“It took a close-knit group of technical experts who leveraged each other’s skillsets and capabilities,” Peterson said.
Peterson worked on the team to develop PGBAS, which was replicated in a second-generation system that complies with new RTCA-DO-246D standards, enhances satellite navigation, and provides an alternative to the Instrument Landing System supporting the full range of approach and landing operations.
“It’s kind of an evolution in technology,” Peterson said. “Matt worked on this GPS technology in college, and even Tim (Murphy) began working on it when he was in college.”
Harris’s work on GPS systems made him the perfect candidate to inherit Murphy’s role as special committee representative for the Radio Technical Commission for Aeronautics (RTCA). The RTCA is an organization that provides guidance for government and industry standards.
As a working group chairman of RTCA Special Committee 159, Harris provides leadership and guidance on GNSS-based navigation systems at a national and international level.
A lot of work that Harris and Murphy have done, Peterson said, has been offsetting challenges presented to them.
Growing up in a small town in Ohio, Harris remembered playing a combination of tag and hide-and-seek with CB radios, using the signal strength to determine where someone was hiding, and driving around town to find them.
He also studied the specs of audio electronics in catalogues, and took an interest in the interfaces of audio systems as they transitioned from analog to digital.
“With systems engineering and integration, I’m still basically working to connect boxes to other boxes, making interfaces, and building compatible systems,” Harris said.
His daily work, however, is much more complex than connecting boxes, as he applies automation to data analytics and system design trades that result in smaller, more accurate and robust boxes.
Reducing equipment size reduces space and weight on an aircraft, but Harris is more interested in finding new ways to automate the use of large amounts of data the equipment generates. He wants to intelligently integrate measurements from various equipment and, eventually, automate decisions made from those measurements.
This will be a building block toward inflight automated decision-making in real time, which will require technological advancements not yet realized.
As test data began to pour in from new navigation radio lab and flight testing, and the need for analysis grew, Harris and his team found a way to use automation as a solution.
Their tool is capable of auto-analyzing all the data sent by the box, though not in real time.
“It was Matt’s brainchild,” said Matt Miltner, Harris’s mentee and teammate. “The tool gave us the ability to find problems that you can’t find in the lab and may not find on a flight test, saving time and money by catching the potential problems in development.”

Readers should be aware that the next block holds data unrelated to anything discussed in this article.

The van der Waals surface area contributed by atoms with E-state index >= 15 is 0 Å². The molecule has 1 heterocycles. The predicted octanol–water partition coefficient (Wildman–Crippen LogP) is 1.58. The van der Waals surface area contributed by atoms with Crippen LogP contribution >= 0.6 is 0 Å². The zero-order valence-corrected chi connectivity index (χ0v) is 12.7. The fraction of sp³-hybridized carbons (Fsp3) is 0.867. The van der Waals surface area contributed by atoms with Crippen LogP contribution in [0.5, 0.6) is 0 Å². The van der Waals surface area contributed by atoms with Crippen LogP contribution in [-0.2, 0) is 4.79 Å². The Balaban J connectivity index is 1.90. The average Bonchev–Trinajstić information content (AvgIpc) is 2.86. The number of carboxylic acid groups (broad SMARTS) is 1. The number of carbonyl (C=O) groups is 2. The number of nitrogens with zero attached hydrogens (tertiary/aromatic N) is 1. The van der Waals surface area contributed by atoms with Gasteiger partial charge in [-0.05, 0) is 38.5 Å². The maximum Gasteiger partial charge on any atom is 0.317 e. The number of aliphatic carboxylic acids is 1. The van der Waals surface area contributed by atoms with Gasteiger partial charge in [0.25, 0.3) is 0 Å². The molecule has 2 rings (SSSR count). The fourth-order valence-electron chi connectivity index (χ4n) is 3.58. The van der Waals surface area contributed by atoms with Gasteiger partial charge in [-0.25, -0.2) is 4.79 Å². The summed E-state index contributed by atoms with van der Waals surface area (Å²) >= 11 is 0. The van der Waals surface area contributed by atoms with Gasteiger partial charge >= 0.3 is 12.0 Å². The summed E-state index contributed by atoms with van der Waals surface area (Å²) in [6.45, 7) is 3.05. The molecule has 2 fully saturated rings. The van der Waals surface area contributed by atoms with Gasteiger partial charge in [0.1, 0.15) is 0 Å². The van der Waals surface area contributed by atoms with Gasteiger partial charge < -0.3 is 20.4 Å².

With Harris’s guidance, Miltner wrote code for the tool and is responsible for its maintenance and upgrades.
It has been used to determine acceptability of new MMRs for certification on various Boeing airplanes, and its agnostic qualities have proven to be valuable, Miltner said, as it’s portable to any data system on Boeing airplanes, not just navigation systems.
“So far, Moore’s Law of exponential growth in computing power for exponentially decreasing cost, size, weight and power has allowed us to automate data analysis for the purposes of complex system design and data visualization and analysis—albeit in a slower-than-real-time fashion,” Harris explained.
In other words, computers have come a long way since the Radio Shack TRS-80 Harris learned to code on.
Harris believes that next-generation airplane systems will better support safer, more-automated flight by pilots, and they will lead to aircraft that require pilot intervention in only rare cases.
“Artificial intelligence is really just complex automation, enabled to be real-time by high-powered computing,” he said. Harris is optimistic to see autonomous flight on a commercial airliner in his lifetime, but in the meantime, solving problems, researching and developing tools to get there is what keeps him satisfied.
Murphy said he wishes he could have 10 more engineers like Harris.
So, it’s only fitting that Harris’s work team—his band of engineers is referred to by others as, “The Matts.”
“He’s the kind of guy you can hand a relatively ill-formed problem to, and he’ll come back with all kinds of original thought, and even more important, defining the problem, and identifying multiple approaches to exploring it,” Murphy said.
It’s the process of both improvising music, and innovating as an engineer that Harris enjoys the most, and he credits his success to the support and talent that surrounds him.
“If you’re stuck just following processes, you may never have an innovative idea. But when you’re working with groups of people that want to hear your ideas and bounce some off of you, and you have people propping you up, you can foster innovation like a good jazz band fosters a soloist to be the best they can be,” Harris said.
By Vienna Catalani, Boeing Writer | Photography by Paul Pinner